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Orlando Muslims Grapple With Backlash Tied To Pulse Nightclub Gunman

A mourner at the makeshift memorial across from Orlando City Hall
A mourner at the makeshift memorial across from Orlando City Hall

The moments after Sunday’s fatal nightclub shooting have felt long and heavy forNurenHaider. The Orlando native says herhijab—a scarf and symbol of her faith—has become a marker.

“People are coming around and they’re acting different towards you and I have many friends that are part of the community and it’s unfortunate that they had to call me and ask me how I’m feeling.”

Local mosques started receiving threats after reports that the gunman behind the shooting had pledged allegiance to the Islamic State during a 911 call. As the FBI investigates that claim, imams are working closely with law enforcement to protect the area’s Muslims.

“We’ve had to try to keep the children out of the mosque just to try to be safe,” she says.

The threats are no surprise for Rasha Mubarak, a spokeswoman for central Florida’s Council on American-Islamic Relations (CAIR). She has responded to heightened threats in the wake of domestic and foreign extremist attacks in the past year. But she says this tragedy, the loss of members of the LGBT community, feels like the loss of family.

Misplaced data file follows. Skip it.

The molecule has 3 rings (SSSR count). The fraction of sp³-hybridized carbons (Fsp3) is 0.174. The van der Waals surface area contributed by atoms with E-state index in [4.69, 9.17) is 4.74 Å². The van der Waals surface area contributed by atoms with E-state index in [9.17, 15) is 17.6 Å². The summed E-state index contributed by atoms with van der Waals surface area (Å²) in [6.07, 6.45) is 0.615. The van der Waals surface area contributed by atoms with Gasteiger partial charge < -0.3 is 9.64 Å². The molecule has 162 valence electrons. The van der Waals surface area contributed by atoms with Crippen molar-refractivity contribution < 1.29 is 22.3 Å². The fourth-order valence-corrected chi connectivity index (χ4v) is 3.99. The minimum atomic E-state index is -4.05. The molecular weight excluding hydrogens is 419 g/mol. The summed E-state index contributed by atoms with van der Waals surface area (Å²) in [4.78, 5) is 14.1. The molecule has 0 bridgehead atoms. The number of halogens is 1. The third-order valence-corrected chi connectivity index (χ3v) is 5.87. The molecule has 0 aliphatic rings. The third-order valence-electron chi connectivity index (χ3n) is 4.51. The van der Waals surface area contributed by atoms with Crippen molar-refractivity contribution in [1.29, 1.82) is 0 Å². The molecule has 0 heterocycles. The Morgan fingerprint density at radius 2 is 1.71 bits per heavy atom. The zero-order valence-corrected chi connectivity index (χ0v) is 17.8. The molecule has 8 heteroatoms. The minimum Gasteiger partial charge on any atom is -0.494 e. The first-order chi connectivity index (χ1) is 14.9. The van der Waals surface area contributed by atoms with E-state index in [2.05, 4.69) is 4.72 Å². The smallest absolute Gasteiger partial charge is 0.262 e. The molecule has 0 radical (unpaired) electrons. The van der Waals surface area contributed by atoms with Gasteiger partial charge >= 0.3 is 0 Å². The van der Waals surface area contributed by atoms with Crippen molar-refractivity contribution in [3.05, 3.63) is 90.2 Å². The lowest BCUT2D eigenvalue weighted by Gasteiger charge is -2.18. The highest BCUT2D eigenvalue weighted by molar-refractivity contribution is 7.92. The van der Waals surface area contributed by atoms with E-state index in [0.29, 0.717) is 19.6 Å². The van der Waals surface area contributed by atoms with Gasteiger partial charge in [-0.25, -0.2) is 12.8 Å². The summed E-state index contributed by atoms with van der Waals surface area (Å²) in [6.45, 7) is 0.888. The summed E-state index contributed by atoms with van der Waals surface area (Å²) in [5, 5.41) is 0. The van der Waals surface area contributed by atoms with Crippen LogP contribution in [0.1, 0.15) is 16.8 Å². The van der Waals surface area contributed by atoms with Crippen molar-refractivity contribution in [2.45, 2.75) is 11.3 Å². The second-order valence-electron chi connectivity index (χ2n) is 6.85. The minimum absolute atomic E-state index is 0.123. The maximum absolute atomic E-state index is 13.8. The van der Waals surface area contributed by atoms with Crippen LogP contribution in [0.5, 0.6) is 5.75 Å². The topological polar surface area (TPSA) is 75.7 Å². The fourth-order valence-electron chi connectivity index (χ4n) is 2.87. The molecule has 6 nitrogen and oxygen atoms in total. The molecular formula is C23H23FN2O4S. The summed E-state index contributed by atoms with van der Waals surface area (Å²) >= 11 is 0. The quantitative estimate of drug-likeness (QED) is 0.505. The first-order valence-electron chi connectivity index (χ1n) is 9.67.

“These are people that we go to battle together in the legislative halls against xenophobic legislation. These are people that have stood against Islamophobia, you know. The Muslim community is just mourning and grieving as Floridians.”

During Ramadan, a time of deep faith, Mubarak says the Muslim community has been as active as any other group.

“From mobilizing blood drives, GoFundMe accounts, and being there to comfort the families and the victims. We’ve had Muslims Spanish speakers that were on site. We’ve had Muslim chaplains that were there to be there for the families.”

Leaders of the Muslim community are urging people to look at the facts surrounding the gunman before rushing to judgment about who he was and to whom he attached himself. Questions are looming about his spiritual practice, his sexuality, and his mental state especially now that Pulse nightclub goers have identified him as a regular.

Imam Muhammad Musri of the Islamic Society of Central Florida believes the gunman may have attached himself to extremists during the shooting to gain notoriety.

“It seemed he wanted to go out as a hero and we should deny him that because it’s not really have anything to with Islam or Islamic people.”

Musri adds that the gunman may have been in a disgruntled relationship and was also dealing with some psychological issues.

With homosexuality woven into this tragedy, leaders want people to know that Islam is not much different from Christianity—some groups are more conservative, others liberal.

And that to be LGBT and to be Muslim is to be human.

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Renata Sago of WMFE
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